Kazakhstan will not tolerate politicization of religion: Kairat Lama Sharif 01 сентября 2011, 18:00
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Chairman of the Agency for Religious Affairs Kairat Lama Sharif. Photo courtesy of flickr.com
Kazakhstan’s officials will not tolerate politicization of religion, Kairat Lama Sharif, Head of the State Agency for Religion states September 1.
“Some seek to politicize religion. We will not let that happen. Religion has its goals and purposes. It serves to enrich the spiritual world of people (…)”, KazTag Agency quoted him as saying on the sidelines of the joint sitting of the Parliament chambers.
When commenting on President Nazarbayev’s criticism towards the way mosques are named in Kazakhstan, Agency Chief pointed out that 90% of the mosques are named to honor donors’ relatives.
“We believe it is not right. It’s not right if we look at what the Quran or secular laws prescribe (…) If there are multiple mosques in a populated place, some of them can be named using Allah’s names [Names of God (as adjectives, word constructs, or otherwise) exceed 99 in the Qur'an and Sunnah]”, he said.
He elaborated that the draft law submitted to the Parliament calls for re-registration of religious entities in Kazakhstan. Their number as of today stands at 4 500.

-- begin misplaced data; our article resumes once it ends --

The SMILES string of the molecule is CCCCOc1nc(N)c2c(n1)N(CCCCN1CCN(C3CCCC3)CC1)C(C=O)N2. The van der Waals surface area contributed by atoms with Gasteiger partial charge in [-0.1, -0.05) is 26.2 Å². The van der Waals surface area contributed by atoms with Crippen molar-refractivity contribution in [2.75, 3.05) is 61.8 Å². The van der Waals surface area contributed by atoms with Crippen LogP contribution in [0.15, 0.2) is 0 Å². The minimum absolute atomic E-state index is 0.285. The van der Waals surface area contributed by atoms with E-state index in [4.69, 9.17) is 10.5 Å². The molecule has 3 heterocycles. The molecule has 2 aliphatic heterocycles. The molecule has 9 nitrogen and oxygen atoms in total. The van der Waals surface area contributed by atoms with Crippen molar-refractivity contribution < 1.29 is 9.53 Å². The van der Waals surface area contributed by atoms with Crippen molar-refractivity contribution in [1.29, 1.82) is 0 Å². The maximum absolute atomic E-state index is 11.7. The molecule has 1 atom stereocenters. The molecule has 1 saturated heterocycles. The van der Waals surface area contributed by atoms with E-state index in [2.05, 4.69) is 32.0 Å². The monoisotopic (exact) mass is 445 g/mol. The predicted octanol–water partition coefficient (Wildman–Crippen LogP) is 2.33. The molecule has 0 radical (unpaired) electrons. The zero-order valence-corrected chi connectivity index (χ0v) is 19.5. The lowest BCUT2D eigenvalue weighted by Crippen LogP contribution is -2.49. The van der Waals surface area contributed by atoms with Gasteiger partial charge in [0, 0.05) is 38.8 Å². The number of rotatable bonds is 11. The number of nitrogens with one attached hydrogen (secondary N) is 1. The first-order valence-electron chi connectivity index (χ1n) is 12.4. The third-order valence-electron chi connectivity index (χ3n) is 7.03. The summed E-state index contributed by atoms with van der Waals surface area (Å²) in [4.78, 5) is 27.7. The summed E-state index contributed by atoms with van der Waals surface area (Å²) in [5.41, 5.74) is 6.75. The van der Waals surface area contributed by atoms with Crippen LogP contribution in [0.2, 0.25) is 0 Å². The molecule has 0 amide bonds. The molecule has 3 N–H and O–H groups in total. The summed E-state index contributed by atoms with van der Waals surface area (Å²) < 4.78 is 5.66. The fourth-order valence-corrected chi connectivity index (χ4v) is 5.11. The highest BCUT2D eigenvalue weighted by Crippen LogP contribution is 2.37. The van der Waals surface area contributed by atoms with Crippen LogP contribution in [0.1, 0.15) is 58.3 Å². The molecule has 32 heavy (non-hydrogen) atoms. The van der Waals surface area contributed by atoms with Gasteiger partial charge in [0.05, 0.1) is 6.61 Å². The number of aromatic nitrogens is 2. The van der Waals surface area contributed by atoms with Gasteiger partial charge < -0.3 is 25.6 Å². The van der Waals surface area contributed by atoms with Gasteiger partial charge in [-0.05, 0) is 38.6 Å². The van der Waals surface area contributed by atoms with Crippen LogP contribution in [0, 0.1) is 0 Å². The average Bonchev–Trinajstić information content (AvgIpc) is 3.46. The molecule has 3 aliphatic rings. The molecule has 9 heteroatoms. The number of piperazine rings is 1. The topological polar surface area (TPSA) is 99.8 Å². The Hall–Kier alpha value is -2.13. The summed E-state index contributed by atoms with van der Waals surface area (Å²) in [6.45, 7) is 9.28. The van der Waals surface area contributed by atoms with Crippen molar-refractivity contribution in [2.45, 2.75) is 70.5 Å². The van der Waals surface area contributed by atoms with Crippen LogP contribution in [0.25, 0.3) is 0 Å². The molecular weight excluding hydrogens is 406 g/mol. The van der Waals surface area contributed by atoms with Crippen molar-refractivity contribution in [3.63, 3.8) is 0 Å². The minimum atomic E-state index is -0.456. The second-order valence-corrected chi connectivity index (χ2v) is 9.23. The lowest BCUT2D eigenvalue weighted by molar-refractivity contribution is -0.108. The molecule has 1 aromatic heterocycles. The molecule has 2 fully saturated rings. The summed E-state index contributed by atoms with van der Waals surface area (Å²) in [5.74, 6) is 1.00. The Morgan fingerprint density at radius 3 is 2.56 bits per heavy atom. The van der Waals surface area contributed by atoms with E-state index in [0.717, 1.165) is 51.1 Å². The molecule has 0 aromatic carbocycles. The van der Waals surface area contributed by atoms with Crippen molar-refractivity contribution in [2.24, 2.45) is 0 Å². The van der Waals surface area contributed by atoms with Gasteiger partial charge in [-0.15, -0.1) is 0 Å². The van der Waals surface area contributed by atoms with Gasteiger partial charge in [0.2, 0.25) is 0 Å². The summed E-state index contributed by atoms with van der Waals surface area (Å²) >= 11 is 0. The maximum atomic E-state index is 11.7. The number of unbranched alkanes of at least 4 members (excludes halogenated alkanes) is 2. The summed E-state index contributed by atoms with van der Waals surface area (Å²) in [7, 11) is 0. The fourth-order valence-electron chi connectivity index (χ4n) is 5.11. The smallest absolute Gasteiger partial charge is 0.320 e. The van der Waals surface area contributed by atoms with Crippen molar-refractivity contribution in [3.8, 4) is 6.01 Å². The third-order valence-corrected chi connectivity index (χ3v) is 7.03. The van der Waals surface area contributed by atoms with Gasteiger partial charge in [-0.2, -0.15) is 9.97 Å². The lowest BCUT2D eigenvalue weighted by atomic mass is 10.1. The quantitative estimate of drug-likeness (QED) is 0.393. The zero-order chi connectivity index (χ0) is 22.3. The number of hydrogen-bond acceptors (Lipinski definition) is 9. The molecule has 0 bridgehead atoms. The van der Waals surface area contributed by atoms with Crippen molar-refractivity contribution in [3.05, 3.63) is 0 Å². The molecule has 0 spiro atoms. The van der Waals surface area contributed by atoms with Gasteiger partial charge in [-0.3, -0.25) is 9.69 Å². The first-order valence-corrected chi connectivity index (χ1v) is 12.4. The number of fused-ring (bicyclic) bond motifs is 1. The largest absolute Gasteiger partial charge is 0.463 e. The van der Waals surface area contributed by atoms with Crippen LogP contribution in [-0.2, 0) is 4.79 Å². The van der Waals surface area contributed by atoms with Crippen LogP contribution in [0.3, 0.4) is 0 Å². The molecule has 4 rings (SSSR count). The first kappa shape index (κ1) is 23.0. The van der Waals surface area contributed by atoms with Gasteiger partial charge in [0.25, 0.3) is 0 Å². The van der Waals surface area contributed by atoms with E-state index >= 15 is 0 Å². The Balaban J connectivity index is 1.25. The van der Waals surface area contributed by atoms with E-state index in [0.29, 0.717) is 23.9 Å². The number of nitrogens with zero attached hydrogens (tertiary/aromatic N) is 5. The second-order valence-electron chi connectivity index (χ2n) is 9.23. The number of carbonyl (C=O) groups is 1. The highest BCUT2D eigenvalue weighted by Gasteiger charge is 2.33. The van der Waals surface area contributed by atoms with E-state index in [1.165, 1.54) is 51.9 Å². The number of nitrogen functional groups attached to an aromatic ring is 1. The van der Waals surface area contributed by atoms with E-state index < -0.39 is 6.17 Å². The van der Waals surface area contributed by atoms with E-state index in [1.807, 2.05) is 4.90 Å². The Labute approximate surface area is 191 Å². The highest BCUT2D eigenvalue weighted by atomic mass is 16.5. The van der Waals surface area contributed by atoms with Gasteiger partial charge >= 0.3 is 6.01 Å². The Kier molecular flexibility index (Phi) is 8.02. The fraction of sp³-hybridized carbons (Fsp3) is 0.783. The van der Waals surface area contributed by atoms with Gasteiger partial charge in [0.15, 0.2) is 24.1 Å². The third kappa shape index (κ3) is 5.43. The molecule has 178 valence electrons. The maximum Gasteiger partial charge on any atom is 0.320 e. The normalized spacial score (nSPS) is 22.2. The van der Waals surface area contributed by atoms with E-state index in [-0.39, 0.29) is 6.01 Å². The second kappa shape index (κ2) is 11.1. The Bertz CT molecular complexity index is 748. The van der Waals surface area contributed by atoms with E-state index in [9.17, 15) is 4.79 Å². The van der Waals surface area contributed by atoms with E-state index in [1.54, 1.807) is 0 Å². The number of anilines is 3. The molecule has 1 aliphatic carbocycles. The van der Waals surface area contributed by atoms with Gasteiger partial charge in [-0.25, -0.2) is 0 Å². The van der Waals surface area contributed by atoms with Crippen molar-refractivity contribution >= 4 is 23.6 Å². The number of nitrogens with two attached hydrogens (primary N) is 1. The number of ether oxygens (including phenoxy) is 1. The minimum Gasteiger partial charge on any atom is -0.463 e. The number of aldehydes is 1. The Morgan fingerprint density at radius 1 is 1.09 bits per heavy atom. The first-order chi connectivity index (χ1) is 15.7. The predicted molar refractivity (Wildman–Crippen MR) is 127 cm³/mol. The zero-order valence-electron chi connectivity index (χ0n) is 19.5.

“Following the passing of the law, all of these religious entities will undergo state registration once again. Their operations will be closely scrutinized during the process”, he said.
He also announced that September 29-30 Astana will be hosting the first ever forum of scholars of religion studies. “Expertise is very valuable. The issues of religion are not always covered correctly in the media”, he said.
“During the current session the Parliament is to consider draft legislation regulating operations of religious institutions. The point here is not to eliminate freedom of belief, but to fence the nation off religious extremism. This is something done by all states, much more so by those professing Islam as the state religion”, President Nazarbayev had said earlier today.
According to the nation census of 2009, over 70% of the population confess Islam, with a bit over 26% being Christians and the other 2.8% positioning themselves as atheists. As of July 1, 2011, the population made up 16 553 000.